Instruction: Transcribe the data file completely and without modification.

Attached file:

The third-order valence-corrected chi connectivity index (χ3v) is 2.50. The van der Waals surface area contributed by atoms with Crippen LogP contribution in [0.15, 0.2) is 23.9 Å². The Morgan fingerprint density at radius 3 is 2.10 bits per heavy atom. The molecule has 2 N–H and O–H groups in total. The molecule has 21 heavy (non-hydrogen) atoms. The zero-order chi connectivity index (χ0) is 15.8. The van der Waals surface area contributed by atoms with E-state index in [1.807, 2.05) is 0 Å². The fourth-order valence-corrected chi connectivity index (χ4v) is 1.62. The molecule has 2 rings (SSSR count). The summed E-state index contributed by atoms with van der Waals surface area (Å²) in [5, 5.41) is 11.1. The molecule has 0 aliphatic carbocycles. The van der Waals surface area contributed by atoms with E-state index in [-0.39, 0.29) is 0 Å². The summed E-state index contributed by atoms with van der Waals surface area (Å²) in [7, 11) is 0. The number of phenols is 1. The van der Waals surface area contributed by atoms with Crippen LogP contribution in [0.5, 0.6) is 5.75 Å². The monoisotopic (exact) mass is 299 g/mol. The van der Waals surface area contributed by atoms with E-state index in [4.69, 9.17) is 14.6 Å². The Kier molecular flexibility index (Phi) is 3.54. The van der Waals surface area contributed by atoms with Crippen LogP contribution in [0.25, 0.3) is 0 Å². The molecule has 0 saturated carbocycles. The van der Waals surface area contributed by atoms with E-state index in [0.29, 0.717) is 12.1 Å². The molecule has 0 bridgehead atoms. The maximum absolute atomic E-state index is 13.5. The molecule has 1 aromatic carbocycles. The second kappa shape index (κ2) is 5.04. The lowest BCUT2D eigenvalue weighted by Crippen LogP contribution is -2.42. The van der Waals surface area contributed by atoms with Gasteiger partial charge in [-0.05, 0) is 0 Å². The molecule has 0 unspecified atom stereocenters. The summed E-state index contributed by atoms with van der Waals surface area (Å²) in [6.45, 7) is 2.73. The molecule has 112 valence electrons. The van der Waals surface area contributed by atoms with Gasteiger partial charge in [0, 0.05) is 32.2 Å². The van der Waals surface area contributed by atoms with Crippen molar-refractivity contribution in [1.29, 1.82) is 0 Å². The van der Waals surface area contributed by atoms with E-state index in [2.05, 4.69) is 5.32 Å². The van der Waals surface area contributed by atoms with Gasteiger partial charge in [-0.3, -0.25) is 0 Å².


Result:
The third-order valence-corrected chi connectivity index (χ3v) is 2.50. The van der Waals surface area contributed by atoms with Crippen LogP contribution in [0.15, 0.2) is 23.9 Å². The Morgan fingerprint density at radius 3 is 2.10 bits per heavy atom. The molecule has 2 N–H and O–H groups in total. The molecule has 21 heavy (non-hydrogen) atoms. The zero-order chi connectivity index (χ0) is 15.8. The van der Waals surface area contributed by atoms with E-state index in [1.807, 2.05) is 0 Å². The fourth-order valence-corrected chi connectivity index (χ4v) is 1.62. The molecule has 2 rings (SSSR count). The summed E-state index contributed by atoms with van der Waals surface area (Å²) in [5, 5.41) is 11.1. The molecule has 0 aliphatic carbocycles. The van der Waals surface area contributed by atoms with E-state index in [-0.39, 0.29) is 0 Å². The summed E-state index contributed by atoms with van der Waals surface area (Å²) in [7, 11) is 0. The number of phenols is 1. The van der Waals surface area contributed by atoms with Crippen LogP contribution in [0.5, 0.6) is 5.75 Å². The monoisotopic (exact) mass is 299 g/mol. The van der Waals surface area contributed by atoms with E-state index in [4.69, 9.17) is 14.6 Å². The Kier molecular flexibility index (Phi) is 3.54. The van der Waals surface area contributed by atoms with Crippen LogP contribution in [0.25, 0.3) is 0 Å². The molecule has 0 saturated carbocycles. The van der Waals surface area contributed by atoms with E-state index in [0.29, 0.717) is 12.1 Å². The molecule has 0 bridgehead atoms. The maximum absolute atomic E-state index is 13.5. The molecule has 1 aromatic carbocycles. The second kappa shape index (κ2) is 5.04. The lowest BCUT2D eigenvalue weighted by Crippen LogP contribution is -2.42. The van der Waals surface area contributed by atoms with Gasteiger partial charge in [-0.05, 0) is 0 Å². The molecule has 0 unspecified atom stereocenters. The summed E-state index contributed by atoms with van der Waals surface area (Å²) in [6.45, 7) is 2.73. The molecule has 112 valence electrons. The van der Waals surface area contributed by atoms with Gasteiger partial charge in [0, 0.05) is 32.2 Å². The van der Waals surface area contributed by atoms with Crippen molar-refractivity contribution in [1.29, 1.82) is 0 Å². The van der Waals surface area contributed by atoms with E-state index in [2.05, 4.69) is 5.32 Å². The van der Waals surface area contributed by atoms with Gasteiger partial charge in [-0.3, -0.25) is 0 Å².